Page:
Monday, February 9, 2015

Impact of Global Warming on Utah's Climate and Weather

R. Clayton Brough and David R. James
September 1, 2003
According to the American Meteorological Society (AMS), "There is now clear evidence" that the mean annual temperature of the Earth's surface has been increasing during the past 200 years, during which time greenhouse gases have also increased dramatically-largely due to human activity. Atmospheric scientists generally agree that if greenhouse gases continue to "increase in their concentration" it "will lead to global warming." Various climate models suggest that such warming could amount to "1.4 C to 5.8 C in the next 100 years." This kind of warming would undoubtedly impact local, regional and global climate patterns.
However, what is still "uncertain"--and controversial--is "the magnitude, timing, and regional distribution" of such "anticipated" climate "changes." Also, according to the AMS, while the "rise" in the Earth's "surface air temperatures and subsurface ocean temperatures…over the last several decades"--and especially "the past 50 years"-are "likely mostly due to human activities," scientists "cannot rule out that some significant part of these changes is also a reflection of natural variability" (i.e.: natural climatic fluctuations or cycles). To read more about the AMS statement on global warming and its possible future climatic changes visit the AMS website on Climate Change Research.
The impact of Global Warming on Utah's climate and weather is currently being investigated by several atmospheric scientists. While long-term temperature data indicates that a number of Utah cities have experienced a gradual increase in their mean annual temperatures over the past 100 years (or more), these temperature increases are probably due more to local urbanization and "heat island" effects than to regional climatic changes caused by global warming. However, one cannot ignore the fact that many--if not most--daily and monthly high-temperature records have been set for a number of urban and rural areas of Utah since the 1960's.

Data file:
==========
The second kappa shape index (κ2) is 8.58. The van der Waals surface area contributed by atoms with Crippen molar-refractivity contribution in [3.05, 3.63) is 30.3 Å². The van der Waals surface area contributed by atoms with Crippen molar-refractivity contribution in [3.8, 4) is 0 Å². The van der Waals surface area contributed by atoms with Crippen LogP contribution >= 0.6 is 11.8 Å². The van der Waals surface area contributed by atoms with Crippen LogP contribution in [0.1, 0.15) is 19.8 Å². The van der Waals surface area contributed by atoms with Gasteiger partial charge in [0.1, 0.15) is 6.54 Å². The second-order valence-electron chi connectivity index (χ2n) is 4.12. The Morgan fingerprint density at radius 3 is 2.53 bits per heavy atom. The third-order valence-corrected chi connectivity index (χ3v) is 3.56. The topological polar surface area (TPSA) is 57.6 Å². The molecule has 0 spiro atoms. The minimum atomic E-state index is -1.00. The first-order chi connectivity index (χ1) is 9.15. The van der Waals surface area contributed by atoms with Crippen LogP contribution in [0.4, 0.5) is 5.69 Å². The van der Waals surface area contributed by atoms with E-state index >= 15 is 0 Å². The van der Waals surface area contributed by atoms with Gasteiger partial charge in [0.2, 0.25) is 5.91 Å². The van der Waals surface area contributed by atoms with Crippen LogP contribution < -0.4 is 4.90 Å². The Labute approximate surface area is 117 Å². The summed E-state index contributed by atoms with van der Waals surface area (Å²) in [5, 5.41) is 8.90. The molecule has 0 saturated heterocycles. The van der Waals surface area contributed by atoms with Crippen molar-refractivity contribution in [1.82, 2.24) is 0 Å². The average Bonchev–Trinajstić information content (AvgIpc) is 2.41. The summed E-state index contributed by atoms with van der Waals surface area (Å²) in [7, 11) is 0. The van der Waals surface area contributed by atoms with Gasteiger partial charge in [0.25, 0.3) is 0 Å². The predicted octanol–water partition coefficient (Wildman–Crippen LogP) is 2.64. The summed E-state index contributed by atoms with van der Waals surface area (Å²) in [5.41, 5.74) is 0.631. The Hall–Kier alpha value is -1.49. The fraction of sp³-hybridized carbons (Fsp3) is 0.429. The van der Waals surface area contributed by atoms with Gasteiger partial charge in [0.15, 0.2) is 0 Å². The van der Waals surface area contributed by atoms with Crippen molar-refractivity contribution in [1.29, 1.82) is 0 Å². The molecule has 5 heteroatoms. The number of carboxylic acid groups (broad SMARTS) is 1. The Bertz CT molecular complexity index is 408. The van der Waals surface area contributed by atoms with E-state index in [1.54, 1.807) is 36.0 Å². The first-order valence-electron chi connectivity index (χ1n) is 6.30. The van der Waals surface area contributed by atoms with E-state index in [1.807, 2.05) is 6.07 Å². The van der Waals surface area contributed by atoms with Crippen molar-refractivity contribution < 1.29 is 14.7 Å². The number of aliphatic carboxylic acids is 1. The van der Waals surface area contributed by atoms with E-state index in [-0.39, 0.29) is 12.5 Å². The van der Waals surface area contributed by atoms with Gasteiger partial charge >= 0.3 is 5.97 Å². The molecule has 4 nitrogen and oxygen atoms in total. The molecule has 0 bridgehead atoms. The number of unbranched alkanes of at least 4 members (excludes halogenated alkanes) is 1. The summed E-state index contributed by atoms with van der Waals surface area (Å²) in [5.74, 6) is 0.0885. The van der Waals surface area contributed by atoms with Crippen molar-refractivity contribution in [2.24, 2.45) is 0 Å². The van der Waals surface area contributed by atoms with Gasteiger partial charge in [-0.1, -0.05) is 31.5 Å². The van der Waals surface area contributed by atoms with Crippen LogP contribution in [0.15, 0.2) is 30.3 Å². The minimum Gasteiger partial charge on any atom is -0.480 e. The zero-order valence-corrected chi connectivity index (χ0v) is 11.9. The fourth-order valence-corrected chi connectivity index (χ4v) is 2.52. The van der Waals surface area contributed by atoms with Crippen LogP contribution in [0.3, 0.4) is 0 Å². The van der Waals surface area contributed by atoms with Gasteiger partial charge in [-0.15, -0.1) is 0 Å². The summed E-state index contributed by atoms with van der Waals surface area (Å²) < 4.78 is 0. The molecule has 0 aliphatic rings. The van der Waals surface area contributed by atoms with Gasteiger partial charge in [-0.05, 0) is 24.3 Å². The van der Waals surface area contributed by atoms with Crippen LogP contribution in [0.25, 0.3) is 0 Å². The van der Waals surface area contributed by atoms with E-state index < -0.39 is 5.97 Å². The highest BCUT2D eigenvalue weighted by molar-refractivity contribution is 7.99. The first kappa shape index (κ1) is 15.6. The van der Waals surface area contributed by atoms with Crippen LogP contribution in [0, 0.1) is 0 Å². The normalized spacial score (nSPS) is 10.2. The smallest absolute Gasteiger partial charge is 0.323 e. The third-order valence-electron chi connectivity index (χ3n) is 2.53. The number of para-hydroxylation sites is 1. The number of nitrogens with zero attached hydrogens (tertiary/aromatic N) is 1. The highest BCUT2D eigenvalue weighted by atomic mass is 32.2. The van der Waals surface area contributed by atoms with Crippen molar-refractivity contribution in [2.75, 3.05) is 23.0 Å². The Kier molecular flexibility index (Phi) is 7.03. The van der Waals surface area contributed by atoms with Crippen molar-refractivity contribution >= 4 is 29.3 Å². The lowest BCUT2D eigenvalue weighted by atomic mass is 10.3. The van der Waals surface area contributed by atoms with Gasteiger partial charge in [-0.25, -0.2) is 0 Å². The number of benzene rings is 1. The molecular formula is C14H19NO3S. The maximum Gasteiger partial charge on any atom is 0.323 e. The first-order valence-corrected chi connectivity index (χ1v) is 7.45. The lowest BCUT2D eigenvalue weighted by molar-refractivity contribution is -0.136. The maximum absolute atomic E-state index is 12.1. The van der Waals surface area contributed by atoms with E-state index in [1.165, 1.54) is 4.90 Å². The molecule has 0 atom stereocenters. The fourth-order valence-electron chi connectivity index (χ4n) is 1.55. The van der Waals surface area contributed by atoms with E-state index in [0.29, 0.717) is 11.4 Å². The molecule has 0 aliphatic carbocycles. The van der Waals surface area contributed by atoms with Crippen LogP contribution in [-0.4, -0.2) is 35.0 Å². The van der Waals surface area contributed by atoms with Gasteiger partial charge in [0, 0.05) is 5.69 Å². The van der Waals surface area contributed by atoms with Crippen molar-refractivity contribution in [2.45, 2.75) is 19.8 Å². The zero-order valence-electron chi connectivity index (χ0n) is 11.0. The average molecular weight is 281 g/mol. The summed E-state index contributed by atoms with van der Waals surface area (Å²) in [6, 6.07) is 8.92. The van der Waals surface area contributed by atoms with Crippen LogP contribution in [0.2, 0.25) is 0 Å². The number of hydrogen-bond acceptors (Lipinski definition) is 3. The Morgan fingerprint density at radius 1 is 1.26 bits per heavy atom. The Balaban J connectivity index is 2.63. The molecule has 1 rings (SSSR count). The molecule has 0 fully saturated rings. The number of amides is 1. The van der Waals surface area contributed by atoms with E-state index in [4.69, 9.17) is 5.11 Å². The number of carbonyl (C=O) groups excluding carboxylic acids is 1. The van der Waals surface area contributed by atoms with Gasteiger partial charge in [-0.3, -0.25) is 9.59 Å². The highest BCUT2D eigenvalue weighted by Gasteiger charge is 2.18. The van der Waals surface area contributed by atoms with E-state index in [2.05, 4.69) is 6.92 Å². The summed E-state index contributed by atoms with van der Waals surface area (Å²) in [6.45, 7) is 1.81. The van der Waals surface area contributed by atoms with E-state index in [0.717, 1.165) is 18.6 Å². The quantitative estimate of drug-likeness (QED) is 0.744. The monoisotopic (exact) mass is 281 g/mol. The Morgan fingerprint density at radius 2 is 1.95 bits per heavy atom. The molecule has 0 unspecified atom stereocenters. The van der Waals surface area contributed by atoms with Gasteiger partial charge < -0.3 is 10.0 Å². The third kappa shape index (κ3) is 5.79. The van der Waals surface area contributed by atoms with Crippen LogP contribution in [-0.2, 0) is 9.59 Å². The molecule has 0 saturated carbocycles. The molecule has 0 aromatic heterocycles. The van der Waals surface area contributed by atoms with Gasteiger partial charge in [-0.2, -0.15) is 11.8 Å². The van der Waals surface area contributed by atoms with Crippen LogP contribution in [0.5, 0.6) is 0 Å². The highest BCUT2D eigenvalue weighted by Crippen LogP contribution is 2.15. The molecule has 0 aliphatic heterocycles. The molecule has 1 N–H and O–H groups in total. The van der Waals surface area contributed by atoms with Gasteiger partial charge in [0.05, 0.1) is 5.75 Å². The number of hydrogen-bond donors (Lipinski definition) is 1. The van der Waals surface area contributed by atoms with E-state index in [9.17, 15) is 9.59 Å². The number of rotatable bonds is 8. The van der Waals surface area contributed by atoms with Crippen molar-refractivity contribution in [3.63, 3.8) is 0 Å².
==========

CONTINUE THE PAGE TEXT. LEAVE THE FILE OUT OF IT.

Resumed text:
How do we feel about Global Warming and the above possibilities outlined by the AMS? Well, as pragmatists and scientists we support reasonable efforts to reduce greenhouse gases while encouraging research that reveals past climatic changes and extremes and their possible future reoccurrences. In fact, we feel Utah's citizens and politicians should "plan for the past"--which could happen again in our future. For example, according to dendroclimatology (or tree-ring studies), portions of Utah and the southwestern United States experienced a fourteen-year drought from 1870 to 1883; and according to weather records these areas experienced an eight-year drought from 1897 to 1904. Could these types of prolonged droughts happen again? We think so. But precisely how long these droughts could last and when they might occur is not yet predictable. Therefore, we feel it's very important that Utah--and other states and regions across the southwestern U.S.--increase water conservation efforts and improve and maintain water storage facilities, because sometime in our future Mother Nature could treat us to a repeat performance of her past climatic changes and extremes.

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